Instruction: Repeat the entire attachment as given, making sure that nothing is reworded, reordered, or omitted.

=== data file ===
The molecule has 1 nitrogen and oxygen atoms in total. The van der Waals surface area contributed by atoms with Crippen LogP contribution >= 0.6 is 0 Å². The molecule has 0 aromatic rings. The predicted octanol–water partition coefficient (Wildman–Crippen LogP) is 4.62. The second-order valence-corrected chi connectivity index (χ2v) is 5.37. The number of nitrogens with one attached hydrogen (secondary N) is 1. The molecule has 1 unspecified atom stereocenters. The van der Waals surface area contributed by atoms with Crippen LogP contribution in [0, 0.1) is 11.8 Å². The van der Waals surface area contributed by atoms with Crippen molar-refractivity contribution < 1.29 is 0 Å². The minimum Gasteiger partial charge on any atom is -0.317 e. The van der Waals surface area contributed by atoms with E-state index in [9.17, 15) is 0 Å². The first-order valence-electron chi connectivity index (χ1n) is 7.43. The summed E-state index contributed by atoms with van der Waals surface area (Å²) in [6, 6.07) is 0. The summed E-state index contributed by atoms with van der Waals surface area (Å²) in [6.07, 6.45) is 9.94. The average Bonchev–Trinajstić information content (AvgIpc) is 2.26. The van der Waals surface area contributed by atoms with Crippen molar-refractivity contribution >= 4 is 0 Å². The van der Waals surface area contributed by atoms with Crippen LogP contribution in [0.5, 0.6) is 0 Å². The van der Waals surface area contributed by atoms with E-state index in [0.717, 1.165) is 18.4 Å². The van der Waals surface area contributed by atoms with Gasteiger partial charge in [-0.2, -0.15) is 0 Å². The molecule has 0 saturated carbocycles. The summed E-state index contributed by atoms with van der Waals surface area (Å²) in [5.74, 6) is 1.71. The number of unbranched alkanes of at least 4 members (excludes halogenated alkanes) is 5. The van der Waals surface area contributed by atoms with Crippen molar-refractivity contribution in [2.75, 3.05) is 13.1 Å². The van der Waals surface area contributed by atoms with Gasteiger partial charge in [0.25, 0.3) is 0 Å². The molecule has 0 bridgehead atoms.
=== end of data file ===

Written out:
The molecule has 1 nitrogen and oxygen atoms in total. The van der Waals surface area contributed by atoms with Crippen LogP contribution >= 0.6 is 0 Å². The molecule has 0 aromatic rings. The predicted octanol–water partition coefficient (Wildman–Crippen LogP) is 4.62. The second-order valence-corrected chi connectivity index (χ2v) is 5.37. The number of nitrogens with one attached hydrogen (secondary N) is 1. The molecule has 1 unspecified atom stereocenters. The van der Waals surface area contributed by atoms with Crippen LogP contribution in [0, 0.1) is 11.8 Å². The van der Waals surface area contributed by atoms with Crippen molar-refractivity contribution < 1.29 is 0 Å². The minimum Gasteiger partial charge on any atom is -0.317 e. The van der Waals surface area contributed by atoms with E-state index in [9.17, 15) is 0 Å². The first-order valence-electron chi connectivity index (χ1n) is 7.43. The summed E-state index contributed by atoms with van der Waals surface area (Å²) in [6, 6.07) is 0. The summed E-state index contributed by atoms with van der Waals surface area (Å²) in [6.07, 6.45) is 9.94. The average Bonchev–Trinajstić information content (AvgIpc) is 2.26. The van der Waals surface area contributed by atoms with Crippen molar-refractivity contribution >= 4 is 0 Å². The van der Waals surface area contributed by atoms with Crippen LogP contribution in [0.5, 0.6) is 0 Å². The van der Waals surface area contributed by atoms with E-state index in [0.717, 1.165) is 18.4 Å². The van der Waals surface area contributed by atoms with Gasteiger partial charge in [-0.2, -0.15) is 0 Å². The molecule has 0 saturated carbocycles. The summed E-state index contributed by atoms with van der Waals surface area (Å²) in [5.74, 6) is 1.71. The number of unbranched alkanes of at least 4 members (excludes halogenated alkanes) is 5. The van der Waals surface area contributed by atoms with Crippen molar-refractivity contribution in [2.75, 3.05) is 13.1 Å². The van der Waals surface area contributed by atoms with Gasteiger partial charge in [0.25, 0.3) is 0 Å². The molecule has 0 bridgehead atoms.